International Travel, Places, Travel Planning

From Athens to Delphi, Greece’s Hidden Gem

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Full disclosure: Athens wasn’t what I was expecting. There, I said it.

Frankly, it had been so completely hyped up that when I got there, I found myself asking: “This is it?”

In all fairness, I had just come down from the high of Santorini, admittedly a tough act to follow.

But just the same, it took a little more digging around to understand what the appeal of Athens was all about.

Don’t get me wrong – the historical sites of Greece’s famous capital are absolutely worth seeing, but as a whole, the city was surprisingly graffiti-ridden, dirty, and kind of a letdown…

Academy of Athens

However, once I understood that Athens served as a gateway to ancient Delphi – arguably Greece’s most precious gem –  I was singing a different tune…

Planning a Day Trip to Delphi

A UNESCO world heritage site, in ancient times, Delphi was considered the center of the known world where heaven and earth met.

It wasn’t hard to see why. Delphi was straight up heaven-sent.

If you have more than a day or two to spend in Athens, I highly recommend taking a day trip to Delphi. In fact, I can’t recommend it enough.

My husband and I rented a car and drove ourselves.

Generally, at this point in time, I would offer you some helpful “rules of the road,” as they tend to vary by country, but seeing how no one really adheres to any of that in Athens, I will be straight up with you.

The city of Athens is a nightmare to drive through.

Here’s why:

  • Speed limits are considered suggestions (that no one ever takes).
  • Blinkers are about as useful as wisdom teeth. They are more of a bother than anything.
  • There is no rhyme or reason to lane changing (or anything else for that matter). You just sort of “wing it” and hope for the best.

That being said, once we left Athens proper, we couldn’t be happier that we decided to rent a car and venture out on our own.

However, if you don’t have a highly confident and willing driver (or a death wish), I would recommend hiring a private driver.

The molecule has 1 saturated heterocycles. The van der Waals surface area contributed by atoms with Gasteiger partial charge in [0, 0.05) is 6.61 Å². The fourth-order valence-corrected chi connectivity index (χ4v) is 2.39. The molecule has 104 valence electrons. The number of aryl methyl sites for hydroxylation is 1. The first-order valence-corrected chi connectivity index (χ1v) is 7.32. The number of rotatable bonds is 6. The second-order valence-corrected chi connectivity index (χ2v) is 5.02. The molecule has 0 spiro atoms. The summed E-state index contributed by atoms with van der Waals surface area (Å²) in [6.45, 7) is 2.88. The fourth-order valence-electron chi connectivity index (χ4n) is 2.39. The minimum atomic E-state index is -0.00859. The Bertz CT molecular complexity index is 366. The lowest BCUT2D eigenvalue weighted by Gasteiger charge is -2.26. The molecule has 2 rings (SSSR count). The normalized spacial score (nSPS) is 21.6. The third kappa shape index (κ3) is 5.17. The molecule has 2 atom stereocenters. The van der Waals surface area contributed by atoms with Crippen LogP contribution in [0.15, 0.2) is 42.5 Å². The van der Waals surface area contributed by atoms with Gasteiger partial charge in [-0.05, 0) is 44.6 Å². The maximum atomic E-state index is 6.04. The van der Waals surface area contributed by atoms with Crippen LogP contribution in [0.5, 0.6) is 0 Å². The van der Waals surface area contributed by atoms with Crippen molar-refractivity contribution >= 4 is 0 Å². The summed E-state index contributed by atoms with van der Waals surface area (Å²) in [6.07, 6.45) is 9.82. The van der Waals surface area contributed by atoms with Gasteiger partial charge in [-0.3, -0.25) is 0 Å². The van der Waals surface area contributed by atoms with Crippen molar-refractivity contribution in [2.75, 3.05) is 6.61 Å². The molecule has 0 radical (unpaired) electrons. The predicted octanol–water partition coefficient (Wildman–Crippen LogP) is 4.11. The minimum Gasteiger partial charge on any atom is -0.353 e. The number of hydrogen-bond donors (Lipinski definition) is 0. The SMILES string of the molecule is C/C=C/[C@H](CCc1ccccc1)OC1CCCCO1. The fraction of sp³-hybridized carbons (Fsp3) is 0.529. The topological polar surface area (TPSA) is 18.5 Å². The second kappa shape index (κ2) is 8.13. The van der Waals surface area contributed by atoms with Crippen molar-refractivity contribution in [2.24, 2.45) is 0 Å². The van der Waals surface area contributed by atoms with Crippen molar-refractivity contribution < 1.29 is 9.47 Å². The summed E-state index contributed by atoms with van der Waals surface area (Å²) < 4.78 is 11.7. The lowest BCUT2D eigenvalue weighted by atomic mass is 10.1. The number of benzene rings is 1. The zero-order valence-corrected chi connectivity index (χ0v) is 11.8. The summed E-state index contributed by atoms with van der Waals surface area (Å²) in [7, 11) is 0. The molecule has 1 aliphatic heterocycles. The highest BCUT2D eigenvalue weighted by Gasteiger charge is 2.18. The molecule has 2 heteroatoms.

You can also catch a bus to Delphi, but I strongly recommend going with a private driver instead for a more exclusive experience. This will also give you more time to enjoy the site without having to worry about an imposed time limit.

The Drive Outside of Athens

To be totally honest, even if Delphi was a total bust (which is absolutely wasn’t), it would still have been absolutely worth the 2+ hour drive. It was that unbelievable.

While we figured it would at least be a refreshing departure from the graffiti-lined streets of Athens, we soon found that the journey was so much more than that.

It was as though we had left Greece and somehow landed in the Colorado Rockies. I honestly had no idea Greece was so mountainous.

The drive to Delphi
The drive to Delphi

One of the most surprising parts of the journey was passing through Boeotia, Greece’s central region. We literally gasped as we came around a hairpin turn (and not from fearing our lives). We were just utterly shocked to see hundreds of  beautiful orange-roofed houses steeped into the landscape, seemingly out of nowhere.

Boeotia, Greece
Boeotia, Greece

A short while later, we arrived in Mecca, a.k.a Delphi.


Delphi sits up on an enormous hill and its majestic presence is felt instantaneously.

If you’re feeling adventurous and decide to drive there, be aware that there is no designated parking lot. However, there is plenty of space for cars along the winding road leading up to Delphi.

Once you enter the site, you will need to purchase a ticket for entry at the booth by the front gate. Day admission is 12€. This will give you access to all of the sites. Trust me when I say, this is an amazingly good deal considering what lies ahead.

PRO TIP: Delphi is steep and is walking-only. Bring along proper footwear such as hiking shoes or sneakers.

Delphi offers a variety of fascinating sites, including the Temple of Apollo, the Delphi Stadium, the Sanctuary of Athena Pronaia and my absolute favorite, the Delphi Theater. Build in the 4th Century B.C., this ancient beauty used to sit upwards of five thousand spectators for plays, poetry readings, and musical events.

With my theatrical background, I found it absolutely breathtaking. I can only imagine how amazing it would be to perform somewhere like that!

Overlooking Delphi Theater
Overlooking Delphi Theater

After spending a few hours basking in the beauty of it all, we stopped down by the snack bar, which, surprisingly, offered slushie drinks in almost every flavor imaginable.

It was, quite literally, a sweet ending to a spectacular day!

So if you’re in Athens and you’re looking to escape the crowds of the city, definitely pay Delphi a visit. Guaranteed, you won’t regret it. I know I didn’t.

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